DAS Room – Distributed Antenna System Equipment

All Distributed Antenna Systems (DAS) require a DAS room for operator equipment and depending on the DAS topology deployed it could require additional locations of various sizes and configuration. We’ll detail some of the considerations of the ‘Main DAS equipment room’ which is typically required regardless of topology whether active or passive.

Main DAS Room Location

One of the most important and cost impacting considerations is the placement of the DAS room within the overall building. DAS system topology choice is at the mercy of the coaxial cable distance of antennas from the Base Station equipment. As such a DAS room which is further away from the main comms riser may often be the deciding factor between a passive and active system, or the requirement for secondary equipment locations. Both consequences provide additional deployment and operator connection costs. Consequently, the placement of the DAS room can greatly impact the topology of the overall system. Typically, the DAS room is within the basement of a building but locating it on B1 centrally near the riser will produce better outcomes than B5 in a far corner from the communications riser.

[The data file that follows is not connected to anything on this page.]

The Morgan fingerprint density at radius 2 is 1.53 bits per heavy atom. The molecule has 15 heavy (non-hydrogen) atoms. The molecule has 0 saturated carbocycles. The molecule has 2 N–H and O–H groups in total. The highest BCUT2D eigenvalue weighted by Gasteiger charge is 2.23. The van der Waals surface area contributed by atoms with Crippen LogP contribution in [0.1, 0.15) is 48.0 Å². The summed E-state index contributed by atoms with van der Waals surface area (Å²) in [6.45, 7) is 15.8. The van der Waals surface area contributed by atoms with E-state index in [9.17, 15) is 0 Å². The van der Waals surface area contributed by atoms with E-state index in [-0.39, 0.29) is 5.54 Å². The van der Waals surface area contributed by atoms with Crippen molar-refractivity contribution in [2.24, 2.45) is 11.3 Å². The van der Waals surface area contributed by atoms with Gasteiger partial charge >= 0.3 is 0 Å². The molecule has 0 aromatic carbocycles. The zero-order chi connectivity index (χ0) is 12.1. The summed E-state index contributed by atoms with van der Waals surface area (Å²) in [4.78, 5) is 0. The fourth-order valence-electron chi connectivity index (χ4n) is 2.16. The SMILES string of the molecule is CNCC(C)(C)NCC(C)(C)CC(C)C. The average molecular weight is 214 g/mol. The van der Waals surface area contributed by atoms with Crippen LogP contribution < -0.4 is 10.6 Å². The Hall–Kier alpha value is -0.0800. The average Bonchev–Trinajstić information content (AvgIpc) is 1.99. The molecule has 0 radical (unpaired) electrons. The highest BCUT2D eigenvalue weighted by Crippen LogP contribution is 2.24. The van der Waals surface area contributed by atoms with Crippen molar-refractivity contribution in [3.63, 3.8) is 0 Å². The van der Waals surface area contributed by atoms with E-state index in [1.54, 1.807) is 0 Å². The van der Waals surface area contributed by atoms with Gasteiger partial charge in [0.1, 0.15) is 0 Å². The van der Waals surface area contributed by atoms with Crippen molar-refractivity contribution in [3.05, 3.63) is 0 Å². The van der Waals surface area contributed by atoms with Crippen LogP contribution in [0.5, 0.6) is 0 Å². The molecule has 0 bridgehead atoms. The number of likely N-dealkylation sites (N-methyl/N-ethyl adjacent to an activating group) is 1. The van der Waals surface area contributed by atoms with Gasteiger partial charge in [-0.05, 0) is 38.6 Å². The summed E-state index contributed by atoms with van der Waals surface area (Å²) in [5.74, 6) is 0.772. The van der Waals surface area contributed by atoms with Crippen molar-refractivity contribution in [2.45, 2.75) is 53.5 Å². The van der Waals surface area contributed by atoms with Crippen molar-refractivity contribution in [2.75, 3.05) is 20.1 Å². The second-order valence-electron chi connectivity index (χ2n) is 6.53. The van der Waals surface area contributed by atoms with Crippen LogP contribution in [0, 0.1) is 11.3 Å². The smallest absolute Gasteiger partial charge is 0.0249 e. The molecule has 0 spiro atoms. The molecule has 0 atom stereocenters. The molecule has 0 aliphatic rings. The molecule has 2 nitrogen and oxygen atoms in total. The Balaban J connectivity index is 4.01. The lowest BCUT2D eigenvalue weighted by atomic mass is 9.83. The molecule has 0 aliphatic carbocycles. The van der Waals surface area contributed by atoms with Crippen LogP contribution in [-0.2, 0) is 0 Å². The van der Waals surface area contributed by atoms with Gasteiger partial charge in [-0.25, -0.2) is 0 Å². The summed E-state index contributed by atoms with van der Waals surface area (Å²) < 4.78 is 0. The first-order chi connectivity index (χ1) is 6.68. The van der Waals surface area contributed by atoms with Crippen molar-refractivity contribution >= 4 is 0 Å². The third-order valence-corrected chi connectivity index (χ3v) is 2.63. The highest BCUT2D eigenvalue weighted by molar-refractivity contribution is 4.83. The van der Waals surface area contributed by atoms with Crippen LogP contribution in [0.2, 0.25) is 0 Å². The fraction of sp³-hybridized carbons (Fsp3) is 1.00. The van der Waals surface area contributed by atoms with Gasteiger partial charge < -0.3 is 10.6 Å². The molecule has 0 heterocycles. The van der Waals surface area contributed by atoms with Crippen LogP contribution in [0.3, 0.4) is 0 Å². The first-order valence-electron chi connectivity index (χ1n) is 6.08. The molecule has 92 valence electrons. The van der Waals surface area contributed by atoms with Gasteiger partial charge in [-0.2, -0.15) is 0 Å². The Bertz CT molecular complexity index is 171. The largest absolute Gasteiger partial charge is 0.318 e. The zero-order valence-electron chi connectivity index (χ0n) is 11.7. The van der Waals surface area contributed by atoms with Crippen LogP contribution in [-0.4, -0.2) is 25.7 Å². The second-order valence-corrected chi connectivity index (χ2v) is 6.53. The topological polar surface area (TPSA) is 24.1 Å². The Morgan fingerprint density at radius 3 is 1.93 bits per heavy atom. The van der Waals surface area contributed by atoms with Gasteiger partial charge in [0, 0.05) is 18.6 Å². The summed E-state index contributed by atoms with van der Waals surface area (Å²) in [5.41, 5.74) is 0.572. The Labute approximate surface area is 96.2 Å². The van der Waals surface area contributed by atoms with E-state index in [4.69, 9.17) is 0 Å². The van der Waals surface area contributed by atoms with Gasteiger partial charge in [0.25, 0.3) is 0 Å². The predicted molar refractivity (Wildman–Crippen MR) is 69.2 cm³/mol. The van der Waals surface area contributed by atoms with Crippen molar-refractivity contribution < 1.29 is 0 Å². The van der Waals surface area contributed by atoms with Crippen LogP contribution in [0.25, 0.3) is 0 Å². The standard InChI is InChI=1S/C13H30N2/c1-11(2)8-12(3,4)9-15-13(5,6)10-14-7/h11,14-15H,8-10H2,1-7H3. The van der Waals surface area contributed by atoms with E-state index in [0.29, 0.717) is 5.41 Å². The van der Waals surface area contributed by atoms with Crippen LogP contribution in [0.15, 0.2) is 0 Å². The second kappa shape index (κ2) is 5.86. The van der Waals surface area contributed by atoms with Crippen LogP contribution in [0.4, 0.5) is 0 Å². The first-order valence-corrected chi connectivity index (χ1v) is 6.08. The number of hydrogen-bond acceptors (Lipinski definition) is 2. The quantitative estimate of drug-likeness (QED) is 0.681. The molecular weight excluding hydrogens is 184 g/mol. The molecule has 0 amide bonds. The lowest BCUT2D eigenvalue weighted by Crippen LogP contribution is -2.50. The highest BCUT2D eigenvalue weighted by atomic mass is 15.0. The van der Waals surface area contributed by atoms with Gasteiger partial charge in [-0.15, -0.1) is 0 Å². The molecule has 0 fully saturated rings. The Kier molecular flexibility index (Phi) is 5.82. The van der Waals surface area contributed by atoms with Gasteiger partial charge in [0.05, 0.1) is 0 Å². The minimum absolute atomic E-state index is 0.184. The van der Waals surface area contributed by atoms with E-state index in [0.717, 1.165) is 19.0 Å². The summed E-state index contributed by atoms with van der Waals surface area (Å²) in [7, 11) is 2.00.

DAS Room, DAS Room – Distributed Antenna System Equipment
DAS Room adjacent to Comms Riser
DAS Room, DAS Room – Distributed Antenna System Equipment
DAS room located far from Comms Riser

On a similar note, the layout of Communications risers and any transitions (doglegs) within the riser can impact the cable length and impact the topology choice for the system. Straight up and down risers allow for shorter cable paths, simpler installation and can minimise the need for active equipment and keep costs down.

Space Requirements for the Main DAS Room

The space requirements for a DAS room are largely influenced by the size of the building and consequently the size of the DAS system. The requirements for a 20 story skyscraper would differ to that of a large multi-tower precinct. The space required largely relates back to the number of ‘sectors’ the DAS will require and thus influences the space required by the operator for their subsequent connection. MCF2018 provides for a minimum for 4 racks per operator of 600x600mm dimensions as such to allow for Vodafone, Telstra and Optus would require 12 racks in total within the DAS room.

Typically, WCS would recommend that the minimum DAS room is appropriate for a 3-4 sector site which is most typical of a ~30 story office buildings. More unique sites or precincts require additional planning and consultation with the operators.

DAS Room, DAS Room – Distributed Antenna System Equipment
DAS Room planned for all operators

The DAS room can ultimately take a variety of physical shapes but needs to support a rack layout for not only the space requirements but also to allow for the doors of racks to open, movement space between the racks and work areas. A lot of which is dictated by the BCA and similar codes.

Most buildings expect to use their DAS for some time, consequently allowing for space within the DAS room to grow and expand is always a wise choice to facilitate future upgrades for additional operator equipment such as 5G.